Indonesia's National Transportation Safety Committee (NTSC) has recommended improvements to pilot training, better oversight of airlines and an upgrade of the airport at Yogyakarta in the wake of a Garuda accident in March.

In the final report the NTSC says of the Boeing 737-400 (PK-GZC), which crash landed at Yogyakarta on 7 March, that "the pilot-in-command descended the aircraft steeply in an attempt to reach the runway, but in doing so the airspeed increased excessively". The report adds that because the aircraft "was being flown at speeds that were in excess of the wing flaps operation speed, the co-pilot elected not to extend the flaps as instructed by the pilot-in-command". The aircraft touched down with flaps at 5e_SDgr, which "is not a landing flap setting". The aircraft speed on touchdown was 221kt (410km/h), 87kt faster than the normal landing speed for full flap.

The report is also critical of the Directorate General of Civil Aviation (DGAC), saying that the DGAC's flying operations surveillance of Garuda "was not effective" in identifying lapses in Garuda's pilot training. "The records show no evidence that the co-pilot had been checked or received simulator training in the appropriate vital actions and responses required to retrieve a perceived or real situation that might compromise the safe operation of the aircraft," it says.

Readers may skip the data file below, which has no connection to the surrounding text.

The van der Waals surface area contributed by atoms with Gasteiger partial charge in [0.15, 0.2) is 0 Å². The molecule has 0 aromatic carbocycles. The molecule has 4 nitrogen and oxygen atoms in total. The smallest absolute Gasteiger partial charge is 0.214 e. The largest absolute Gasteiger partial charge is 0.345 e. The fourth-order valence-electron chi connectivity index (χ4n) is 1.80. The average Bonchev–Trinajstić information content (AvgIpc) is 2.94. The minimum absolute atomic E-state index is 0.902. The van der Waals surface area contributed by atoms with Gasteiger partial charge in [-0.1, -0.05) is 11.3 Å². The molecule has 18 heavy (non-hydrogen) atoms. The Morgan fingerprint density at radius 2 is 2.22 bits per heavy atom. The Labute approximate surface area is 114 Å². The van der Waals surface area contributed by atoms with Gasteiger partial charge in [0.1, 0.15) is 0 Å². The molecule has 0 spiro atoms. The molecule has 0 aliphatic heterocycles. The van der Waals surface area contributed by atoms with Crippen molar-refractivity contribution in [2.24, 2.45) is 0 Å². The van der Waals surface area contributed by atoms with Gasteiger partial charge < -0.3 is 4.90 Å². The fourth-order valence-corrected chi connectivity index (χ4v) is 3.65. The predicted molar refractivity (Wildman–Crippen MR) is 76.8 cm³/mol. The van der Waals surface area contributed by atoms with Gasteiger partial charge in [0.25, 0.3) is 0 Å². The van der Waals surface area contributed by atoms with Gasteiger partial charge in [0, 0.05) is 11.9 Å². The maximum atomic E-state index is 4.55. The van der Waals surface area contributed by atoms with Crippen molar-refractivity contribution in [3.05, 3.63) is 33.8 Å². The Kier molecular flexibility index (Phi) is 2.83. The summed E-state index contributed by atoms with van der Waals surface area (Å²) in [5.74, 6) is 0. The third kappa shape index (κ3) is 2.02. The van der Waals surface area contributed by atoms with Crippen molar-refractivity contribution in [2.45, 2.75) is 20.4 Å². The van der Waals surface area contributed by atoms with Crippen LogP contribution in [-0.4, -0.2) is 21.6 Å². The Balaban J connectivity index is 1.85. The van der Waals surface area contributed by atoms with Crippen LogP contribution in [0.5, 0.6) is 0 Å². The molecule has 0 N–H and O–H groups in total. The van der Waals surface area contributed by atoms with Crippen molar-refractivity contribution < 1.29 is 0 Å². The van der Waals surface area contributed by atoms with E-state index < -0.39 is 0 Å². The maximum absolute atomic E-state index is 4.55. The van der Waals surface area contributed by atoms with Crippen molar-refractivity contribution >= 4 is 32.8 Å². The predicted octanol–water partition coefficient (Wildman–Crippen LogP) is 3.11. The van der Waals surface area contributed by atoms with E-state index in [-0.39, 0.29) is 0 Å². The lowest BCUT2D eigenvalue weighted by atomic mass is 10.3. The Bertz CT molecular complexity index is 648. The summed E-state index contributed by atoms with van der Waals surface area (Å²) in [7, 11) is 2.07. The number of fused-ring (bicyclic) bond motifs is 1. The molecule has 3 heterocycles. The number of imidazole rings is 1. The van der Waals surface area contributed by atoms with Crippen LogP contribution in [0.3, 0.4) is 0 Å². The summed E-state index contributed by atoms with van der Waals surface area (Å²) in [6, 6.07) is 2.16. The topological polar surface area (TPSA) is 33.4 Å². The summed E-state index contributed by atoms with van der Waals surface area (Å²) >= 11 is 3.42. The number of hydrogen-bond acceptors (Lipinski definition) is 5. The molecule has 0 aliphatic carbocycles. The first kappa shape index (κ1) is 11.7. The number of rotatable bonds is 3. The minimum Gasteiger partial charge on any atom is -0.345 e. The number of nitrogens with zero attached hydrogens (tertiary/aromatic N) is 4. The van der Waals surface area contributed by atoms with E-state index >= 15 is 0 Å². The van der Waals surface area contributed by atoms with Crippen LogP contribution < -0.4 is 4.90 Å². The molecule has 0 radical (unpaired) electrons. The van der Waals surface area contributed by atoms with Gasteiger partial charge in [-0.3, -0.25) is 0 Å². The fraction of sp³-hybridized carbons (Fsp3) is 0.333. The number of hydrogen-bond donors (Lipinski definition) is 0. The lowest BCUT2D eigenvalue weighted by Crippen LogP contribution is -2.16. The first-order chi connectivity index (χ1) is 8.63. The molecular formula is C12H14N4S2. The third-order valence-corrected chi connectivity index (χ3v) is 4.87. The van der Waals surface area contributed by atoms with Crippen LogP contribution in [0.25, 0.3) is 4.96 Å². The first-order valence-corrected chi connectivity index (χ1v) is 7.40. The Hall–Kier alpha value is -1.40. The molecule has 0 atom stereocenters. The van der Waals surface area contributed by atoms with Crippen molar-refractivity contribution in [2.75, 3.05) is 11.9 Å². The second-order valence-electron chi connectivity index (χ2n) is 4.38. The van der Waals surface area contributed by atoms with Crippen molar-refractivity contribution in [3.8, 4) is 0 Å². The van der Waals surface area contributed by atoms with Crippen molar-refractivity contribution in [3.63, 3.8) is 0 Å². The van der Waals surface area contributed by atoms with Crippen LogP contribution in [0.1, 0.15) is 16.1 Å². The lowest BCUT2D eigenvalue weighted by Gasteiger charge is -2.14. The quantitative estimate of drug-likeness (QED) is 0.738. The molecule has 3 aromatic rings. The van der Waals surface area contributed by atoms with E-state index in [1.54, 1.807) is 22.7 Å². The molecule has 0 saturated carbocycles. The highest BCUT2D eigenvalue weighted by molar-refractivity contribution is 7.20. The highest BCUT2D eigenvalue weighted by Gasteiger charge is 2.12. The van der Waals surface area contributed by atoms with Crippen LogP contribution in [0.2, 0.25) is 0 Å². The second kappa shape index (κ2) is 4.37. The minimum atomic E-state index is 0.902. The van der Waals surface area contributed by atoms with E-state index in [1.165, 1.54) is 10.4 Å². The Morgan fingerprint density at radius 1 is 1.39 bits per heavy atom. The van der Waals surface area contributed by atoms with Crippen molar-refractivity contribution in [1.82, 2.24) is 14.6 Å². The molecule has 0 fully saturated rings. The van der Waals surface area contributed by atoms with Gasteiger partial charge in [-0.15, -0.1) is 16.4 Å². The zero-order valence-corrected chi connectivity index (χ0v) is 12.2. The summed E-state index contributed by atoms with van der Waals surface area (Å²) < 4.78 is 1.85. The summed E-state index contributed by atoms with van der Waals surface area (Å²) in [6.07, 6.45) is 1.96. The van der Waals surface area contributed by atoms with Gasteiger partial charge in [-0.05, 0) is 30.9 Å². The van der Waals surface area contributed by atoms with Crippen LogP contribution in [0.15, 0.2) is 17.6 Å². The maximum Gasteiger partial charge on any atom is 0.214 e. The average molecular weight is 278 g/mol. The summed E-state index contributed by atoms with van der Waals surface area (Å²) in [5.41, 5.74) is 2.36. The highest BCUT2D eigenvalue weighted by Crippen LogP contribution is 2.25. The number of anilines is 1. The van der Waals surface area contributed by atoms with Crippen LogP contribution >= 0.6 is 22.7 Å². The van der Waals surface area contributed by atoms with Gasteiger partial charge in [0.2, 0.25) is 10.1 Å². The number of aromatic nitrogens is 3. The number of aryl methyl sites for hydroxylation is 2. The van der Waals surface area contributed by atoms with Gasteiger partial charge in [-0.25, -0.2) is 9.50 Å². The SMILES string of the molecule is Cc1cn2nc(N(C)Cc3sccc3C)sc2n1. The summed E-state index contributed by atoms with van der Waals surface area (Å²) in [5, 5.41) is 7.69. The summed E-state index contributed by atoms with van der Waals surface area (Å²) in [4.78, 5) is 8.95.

Yogyakarta airport is criticised because the NTSC found that "the rescue and firefighting vehicles were unable to reach the accident site and some did not have appropriate fire suppressant", adding that the "delay in extinguishing the fire" and "the lack of fire suppressant" may have made prejudiced chances of survival. Twenty-one of the 140 people on board were killed and the aircraft was destroyed by fire.

The NTSC has recommended Yogyakarta airport invest in firefighting equipment, construct a safety area at the runway ends and provide access to the overrun areas.

Source: Flight International